"What causes will force us to decide to implement any of the don'ts "
Nothing forces you to improve your quality. Many people write code that mostly works most of the time, requires a lot of careful maintenance and their users are mostly satisfied.
That's fine. Some people like it like that. Clearly, since you've characterized practices that lead to high quality as "plain overhead without any value" then you don't need that level of quality and can't foresee ever needing that level of quality.
I don't know how you deliver without doing acceptance testing, but you've stated clearly that you don't. I can't understand how this works, but you seem to be happy with it.
"which ones can/should be automated"
None. This is pretty trivial stuff. You're already using C#'s unit testing. Unit testing, essentially is regression testing. To a degree you can use the same tools and framework for integration and elements of acceptance testing.
There are numerous make-like (ant-like, maven-like, scons-like) tools to do nightly builds.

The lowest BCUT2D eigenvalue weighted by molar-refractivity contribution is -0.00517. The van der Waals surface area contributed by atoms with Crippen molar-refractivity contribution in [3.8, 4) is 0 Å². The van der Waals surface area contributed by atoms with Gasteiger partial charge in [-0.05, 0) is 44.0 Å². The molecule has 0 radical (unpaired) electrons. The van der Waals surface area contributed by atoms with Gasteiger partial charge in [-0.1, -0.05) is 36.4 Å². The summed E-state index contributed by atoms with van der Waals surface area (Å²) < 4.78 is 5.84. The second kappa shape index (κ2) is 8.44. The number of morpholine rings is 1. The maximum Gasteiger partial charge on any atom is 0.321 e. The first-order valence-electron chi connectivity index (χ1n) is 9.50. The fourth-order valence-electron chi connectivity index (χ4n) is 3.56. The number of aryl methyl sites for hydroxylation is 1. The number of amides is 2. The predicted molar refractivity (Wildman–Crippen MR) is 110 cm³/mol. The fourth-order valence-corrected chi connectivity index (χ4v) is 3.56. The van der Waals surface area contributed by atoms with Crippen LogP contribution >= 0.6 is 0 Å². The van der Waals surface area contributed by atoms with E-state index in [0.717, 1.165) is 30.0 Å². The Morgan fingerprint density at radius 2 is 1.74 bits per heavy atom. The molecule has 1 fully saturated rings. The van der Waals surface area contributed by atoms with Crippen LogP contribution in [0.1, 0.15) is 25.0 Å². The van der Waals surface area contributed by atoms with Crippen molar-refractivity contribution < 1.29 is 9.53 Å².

You don't need any more automation than you have.
"continuous integration" doesn't require tools, just the "plain overhead without any value" of checking stuff in often enough that the build is never broken.
As far as I care, every developer is a tester, so you are all dedicated testers. Many people debate the "dedicated tester" role. I no longer know what this means. It seems to be a person who doesn't produce deliverable code. Don't know why you'd hire someone like that. It makes more sense to simply make everyone responsible for all the testing at all times.
A "dedicated tester" -- who acts as surrogate for the user -- always turns out to be working closely with the business analyst. Since this is how it usually shakes out, they're usually junior business analysts with a focus on the acceptance test. This is a good thing because they have a deliverable: a solved business problem.
I'm never sure what testers deliver. More tests? More bugs? How about making them answerable to the users for assuring that the business problem is solved?
Nothing forces you to do any of this.